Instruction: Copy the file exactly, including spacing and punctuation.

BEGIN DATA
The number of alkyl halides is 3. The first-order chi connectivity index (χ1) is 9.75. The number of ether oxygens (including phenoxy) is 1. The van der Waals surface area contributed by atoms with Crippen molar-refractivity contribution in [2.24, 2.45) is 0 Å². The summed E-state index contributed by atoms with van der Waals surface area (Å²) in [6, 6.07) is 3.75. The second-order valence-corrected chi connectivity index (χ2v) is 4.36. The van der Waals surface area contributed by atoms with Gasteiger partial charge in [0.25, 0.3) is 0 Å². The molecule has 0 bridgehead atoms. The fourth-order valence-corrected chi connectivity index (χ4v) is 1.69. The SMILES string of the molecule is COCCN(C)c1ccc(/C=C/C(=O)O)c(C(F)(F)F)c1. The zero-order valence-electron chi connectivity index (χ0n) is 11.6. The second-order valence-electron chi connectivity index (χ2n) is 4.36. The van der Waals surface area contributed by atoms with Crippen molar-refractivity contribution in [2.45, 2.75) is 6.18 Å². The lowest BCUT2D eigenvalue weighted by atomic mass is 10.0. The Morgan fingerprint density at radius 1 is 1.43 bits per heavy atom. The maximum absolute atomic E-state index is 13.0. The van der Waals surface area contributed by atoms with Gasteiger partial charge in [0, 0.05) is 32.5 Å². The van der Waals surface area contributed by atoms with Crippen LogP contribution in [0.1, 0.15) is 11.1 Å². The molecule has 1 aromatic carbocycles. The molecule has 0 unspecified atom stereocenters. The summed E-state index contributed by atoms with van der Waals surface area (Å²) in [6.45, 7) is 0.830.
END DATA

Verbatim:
The number of alkyl halides is 3. The first-order chi connectivity index (χ1) is 9.75. The number of ether oxygens (including phenoxy) is 1. The van der Waals surface area contributed by atoms with Crippen molar-refractivity contribution in [2.24, 2.45) is 0 Å². The summed E-state index contributed by atoms with van der Waals surface area (Å²) in [6, 6.07) is 3.75. The second-order valence-corrected chi connectivity index (χ2v) is 4.36. The van der Waals surface area contributed by atoms with Gasteiger partial charge in [0.25, 0.3) is 0 Å². The molecule has 0 bridgehead atoms. The fourth-order valence-corrected chi connectivity index (χ4v) is 1.69. The SMILES string of the molecule is COCCN(C)c1ccc(/C=C/C(=O)O)c(C(F)(F)F)c1. The zero-order valence-electron chi connectivity index (χ0n) is 11.6. The second-order valence-electron chi connectivity index (χ2n) is 4.36. The van der Waals surface area contributed by atoms with Crippen molar-refractivity contribution in [2.45, 2.75) is 6.18 Å². The lowest BCUT2D eigenvalue weighted by atomic mass is 10.0. The Morgan fingerprint density at radius 1 is 1.43 bits per heavy atom. The maximum absolute atomic E-state index is 13.0. The van der Waals surface area contributed by atoms with Gasteiger partial charge in [0, 0.05) is 32.5 Å². The van der Waals surface area contributed by atoms with Crippen LogP contribution in [0.1, 0.15) is 11.1 Å². The molecule has 1 aromatic carbocycles. The molecule has 0 unspecified atom stereocenters. The summed E-state index contributed by atoms with van der Waals surface area (Å²) in [6.45, 7) is 0.830.